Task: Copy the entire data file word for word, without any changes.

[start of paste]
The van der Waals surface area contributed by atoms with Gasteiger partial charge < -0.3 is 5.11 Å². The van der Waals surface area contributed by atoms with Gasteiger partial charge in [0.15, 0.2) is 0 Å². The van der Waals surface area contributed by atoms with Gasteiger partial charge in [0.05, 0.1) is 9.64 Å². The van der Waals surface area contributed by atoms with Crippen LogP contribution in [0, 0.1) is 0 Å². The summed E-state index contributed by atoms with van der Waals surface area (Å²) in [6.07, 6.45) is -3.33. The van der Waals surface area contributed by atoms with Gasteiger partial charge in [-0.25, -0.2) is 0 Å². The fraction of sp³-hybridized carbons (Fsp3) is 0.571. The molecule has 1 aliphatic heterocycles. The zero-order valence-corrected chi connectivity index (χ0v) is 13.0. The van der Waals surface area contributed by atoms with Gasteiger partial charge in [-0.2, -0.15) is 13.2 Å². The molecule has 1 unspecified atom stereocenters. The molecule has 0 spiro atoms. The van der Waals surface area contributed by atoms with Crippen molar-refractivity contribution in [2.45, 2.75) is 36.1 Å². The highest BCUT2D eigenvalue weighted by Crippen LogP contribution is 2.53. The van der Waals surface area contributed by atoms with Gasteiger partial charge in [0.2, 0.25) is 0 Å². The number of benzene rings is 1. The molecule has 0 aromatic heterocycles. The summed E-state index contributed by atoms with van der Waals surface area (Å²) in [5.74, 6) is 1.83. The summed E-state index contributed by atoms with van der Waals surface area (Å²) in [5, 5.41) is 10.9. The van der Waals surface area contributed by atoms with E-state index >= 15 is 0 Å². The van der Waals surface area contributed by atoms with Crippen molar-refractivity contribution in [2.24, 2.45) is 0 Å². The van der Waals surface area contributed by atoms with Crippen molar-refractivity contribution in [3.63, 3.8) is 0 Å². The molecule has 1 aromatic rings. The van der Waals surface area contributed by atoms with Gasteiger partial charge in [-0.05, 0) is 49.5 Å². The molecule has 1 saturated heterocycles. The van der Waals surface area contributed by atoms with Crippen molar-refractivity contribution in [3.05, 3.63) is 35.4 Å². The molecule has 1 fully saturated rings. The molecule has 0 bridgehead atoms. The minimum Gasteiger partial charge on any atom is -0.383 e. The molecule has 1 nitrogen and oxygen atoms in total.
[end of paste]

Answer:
The van der Waals surface area contributed by atoms with Gasteiger partial charge < -0.3 is 5.11 Å². The van der Waals surface area contributed by atoms with Gasteiger partial charge in [0.15, 0.2) is 0 Å². The van der Waals surface area contributed by atoms with Gasteiger partial charge in [0.05, 0.1) is 9.64 Å². The van der Waals surface area contributed by atoms with Crippen LogP contribution in [0, 0.1) is 0 Å². The summed E-state index contributed by atoms with van der Waals surface area (Å²) in [6.07, 6.45) is -3.33. The van der Waals surface area contributed by atoms with Gasteiger partial charge in [-0.25, -0.2) is 0 Å². The fraction of sp³-hybridized carbons (Fsp3) is 0.571. The molecule has 1 aliphatic heterocycles. The zero-order valence-corrected chi connectivity index (χ0v) is 13.0. The van der Waals surface area contributed by atoms with Gasteiger partial charge in [-0.2, -0.15) is 13.2 Å². The molecule has 1 unspecified atom stereocenters. The molecule has 0 spiro atoms. The van der Waals surface area contributed by atoms with Crippen molar-refractivity contribution in [2.45, 2.75) is 36.1 Å². The highest BCUT2D eigenvalue weighted by Crippen LogP contribution is 2.53. The van der Waals surface area contributed by atoms with Gasteiger partial charge in [0.2, 0.25) is 0 Å². The number of benzene rings is 1. The molecule has 0 aromatic heterocycles. The summed E-state index contributed by atoms with van der Waals surface area (Å²) in [5.74, 6) is 1.83. The summed E-state index contributed by atoms with van der Waals surface area (Å²) in [5, 5.41) is 10.9. The van der Waals surface area contributed by atoms with E-state index >= 15 is 0 Å². The van der Waals surface area contributed by atoms with Crippen molar-refractivity contribution in [2.24, 2.45) is 0 Å². The van der Waals surface area contributed by atoms with Crippen molar-refractivity contribution in [3.63, 3.8) is 0 Å². The molecule has 1 aromatic rings. The van der Waals surface area contributed by atoms with Gasteiger partial charge in [-0.05, 0) is 49.5 Å². The molecule has 1 saturated heterocycles. The van der Waals surface area contributed by atoms with Crippen molar-refractivity contribution in [3.05, 3.63) is 35.4 Å². The molecule has 1 fully saturated rings. The molecule has 0 bridgehead atoms. The minimum Gasteiger partial charge on any atom is -0.383 e. The molecule has 1 nitrogen and oxygen atoms in total.